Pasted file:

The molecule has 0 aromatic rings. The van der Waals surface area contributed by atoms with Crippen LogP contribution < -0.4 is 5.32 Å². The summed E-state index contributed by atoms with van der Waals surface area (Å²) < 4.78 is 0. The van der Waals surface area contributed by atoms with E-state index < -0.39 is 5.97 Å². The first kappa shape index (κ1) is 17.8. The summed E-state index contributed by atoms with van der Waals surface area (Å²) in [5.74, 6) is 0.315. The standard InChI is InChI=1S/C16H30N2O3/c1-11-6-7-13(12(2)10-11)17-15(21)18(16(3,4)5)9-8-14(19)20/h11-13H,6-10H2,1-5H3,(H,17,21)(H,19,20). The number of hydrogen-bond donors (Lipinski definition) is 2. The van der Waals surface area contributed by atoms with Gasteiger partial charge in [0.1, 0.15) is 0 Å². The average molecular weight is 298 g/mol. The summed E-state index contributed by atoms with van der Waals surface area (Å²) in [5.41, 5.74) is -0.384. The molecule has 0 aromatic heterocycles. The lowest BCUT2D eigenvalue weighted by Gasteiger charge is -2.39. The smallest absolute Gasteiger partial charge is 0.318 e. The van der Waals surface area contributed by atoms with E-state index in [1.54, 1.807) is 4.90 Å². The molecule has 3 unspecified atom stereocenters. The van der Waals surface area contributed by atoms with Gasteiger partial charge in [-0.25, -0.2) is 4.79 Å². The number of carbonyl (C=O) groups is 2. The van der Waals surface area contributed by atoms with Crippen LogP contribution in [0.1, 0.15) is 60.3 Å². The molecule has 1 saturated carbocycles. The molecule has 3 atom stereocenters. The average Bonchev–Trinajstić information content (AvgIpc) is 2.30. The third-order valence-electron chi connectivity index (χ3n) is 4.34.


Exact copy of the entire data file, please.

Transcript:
The molecule has 0 aromatic rings. The van der Waals surface area contributed by atoms with Crippen LogP contribution < -0.4 is 5.32 Å². The summed E-state index contributed by atoms with van der Waals surface area (Å²) < 4.78 is 0. The van der Waals surface area contributed by atoms with E-state index < -0.39 is 5.97 Å². The first kappa shape index (κ1) is 17.8. The summed E-state index contributed by atoms with van der Waals surface area (Å²) in [5.74, 6) is 0.315. The standard InChI is InChI=1S/C16H30N2O3/c1-11-6-7-13(12(2)10-11)17-15(21)18(16(3,4)5)9-8-14(19)20/h11-13H,6-10H2,1-5H3,(H,17,21)(H,19,20). The number of hydrogen-bond donors (Lipinski definition) is 2. The van der Waals surface area contributed by atoms with Gasteiger partial charge in [0.1, 0.15) is 0 Å². The average molecular weight is 298 g/mol. The summed E-state index contributed by atoms with van der Waals surface area (Å²) in [5.41, 5.74) is -0.384. The molecule has 0 aromatic heterocycles. The lowest BCUT2D eigenvalue weighted by Gasteiger charge is -2.39. The smallest absolute Gasteiger partial charge is 0.318 e. The van der Waals surface area contributed by atoms with E-state index in [1.54, 1.807) is 4.90 Å². The molecule has 3 unspecified atom stereocenters. The van der Waals surface area contributed by atoms with Gasteiger partial charge in [-0.25, -0.2) is 4.79 Å². The number of carbonyl (C=O) groups is 2. The van der Waals surface area contributed by atoms with Crippen LogP contribution in [0.1, 0.15) is 60.3 Å². The molecule has 1 saturated carbocycles. The molecule has 3 atom stereocenters. The average Bonchev–Trinajstić information content (AvgIpc) is 2.30. The third-order valence-electron chi connectivity index (χ3n) is 4.34.